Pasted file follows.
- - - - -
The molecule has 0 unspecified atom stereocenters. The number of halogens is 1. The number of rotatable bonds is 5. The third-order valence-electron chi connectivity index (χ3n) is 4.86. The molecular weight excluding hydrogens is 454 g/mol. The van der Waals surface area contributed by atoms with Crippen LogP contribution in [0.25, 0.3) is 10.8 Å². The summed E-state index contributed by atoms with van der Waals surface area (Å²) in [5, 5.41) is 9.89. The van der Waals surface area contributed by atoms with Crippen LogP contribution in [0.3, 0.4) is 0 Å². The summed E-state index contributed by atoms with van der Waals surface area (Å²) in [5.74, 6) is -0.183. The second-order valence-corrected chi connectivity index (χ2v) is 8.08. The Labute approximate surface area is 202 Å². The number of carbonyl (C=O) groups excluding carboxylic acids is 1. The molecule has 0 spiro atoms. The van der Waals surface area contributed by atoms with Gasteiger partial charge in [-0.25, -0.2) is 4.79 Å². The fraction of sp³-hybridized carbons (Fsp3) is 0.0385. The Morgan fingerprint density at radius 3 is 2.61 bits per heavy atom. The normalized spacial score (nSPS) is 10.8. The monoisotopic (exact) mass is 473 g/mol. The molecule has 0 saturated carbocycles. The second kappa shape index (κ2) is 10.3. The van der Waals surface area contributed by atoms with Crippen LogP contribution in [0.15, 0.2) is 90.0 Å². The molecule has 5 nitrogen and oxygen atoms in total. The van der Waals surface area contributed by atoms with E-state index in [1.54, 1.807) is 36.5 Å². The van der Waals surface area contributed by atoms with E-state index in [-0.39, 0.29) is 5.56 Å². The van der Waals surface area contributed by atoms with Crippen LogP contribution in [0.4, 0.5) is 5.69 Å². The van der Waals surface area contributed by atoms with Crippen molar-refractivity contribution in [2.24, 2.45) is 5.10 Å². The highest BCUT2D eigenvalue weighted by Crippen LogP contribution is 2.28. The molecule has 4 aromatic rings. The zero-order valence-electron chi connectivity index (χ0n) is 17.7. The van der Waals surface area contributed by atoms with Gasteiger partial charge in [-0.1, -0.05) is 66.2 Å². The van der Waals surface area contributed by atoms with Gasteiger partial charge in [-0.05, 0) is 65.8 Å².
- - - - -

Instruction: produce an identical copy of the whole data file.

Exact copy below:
The molecule has 0 unspecified atom stereocenters. The number of halogens is 1. The number of rotatable bonds is 5. The third-order valence-electron chi connectivity index (χ3n) is 4.86. The molecular weight excluding hydrogens is 454 g/mol. The van der Waals surface area contributed by atoms with Crippen LogP contribution in [0.25, 0.3) is 10.8 Å². The summed E-state index contributed by atoms with van der Waals surface area (Å²) in [5, 5.41) is 9.89. The van der Waals surface area contributed by atoms with Crippen LogP contribution in [0.3, 0.4) is 0 Å². The summed E-state index contributed by atoms with van der Waals surface area (Å²) in [5.74, 6) is -0.183. The second-order valence-corrected chi connectivity index (χ2v) is 8.08. The Labute approximate surface area is 202 Å². The number of carbonyl (C=O) groups excluding carboxylic acids is 1. The molecule has 0 spiro atoms. The van der Waals surface area contributed by atoms with Gasteiger partial charge in [-0.25, -0.2) is 4.79 Å². The fraction of sp³-hybridized carbons (Fsp3) is 0.0385. The Morgan fingerprint density at radius 3 is 2.61 bits per heavy atom. The normalized spacial score (nSPS) is 10.8. The monoisotopic (exact) mass is 473 g/mol. The molecule has 0 saturated carbocycles. The second kappa shape index (κ2) is 10.3. The van der Waals surface area contributed by atoms with Crippen LogP contribution in [0.15, 0.2) is 90.0 Å². The molecule has 5 nitrogen and oxygen atoms in total. The van der Waals surface area contributed by atoms with E-state index in [1.54, 1.807) is 36.5 Å². The van der Waals surface area contributed by atoms with E-state index in [-0.39, 0.29) is 5.56 Å². The van der Waals surface area contributed by atoms with Crippen LogP contribution in [0.4, 0.5) is 5.69 Å². The van der Waals surface area contributed by atoms with Crippen molar-refractivity contribution in [2.24, 2.45) is 5.10 Å². The highest BCUT2D eigenvalue weighted by Crippen LogP contribution is 2.28. The molecule has 4 aromatic rings. The zero-order valence-electron chi connectivity index (χ0n) is 17.7. The van der Waals surface area contributed by atoms with Gasteiger partial charge in [-0.1, -0.05) is 66.2 Å². The van der Waals surface area contributed by atoms with Gasteiger partial charge in [-0.05, 0) is 65.8 Å².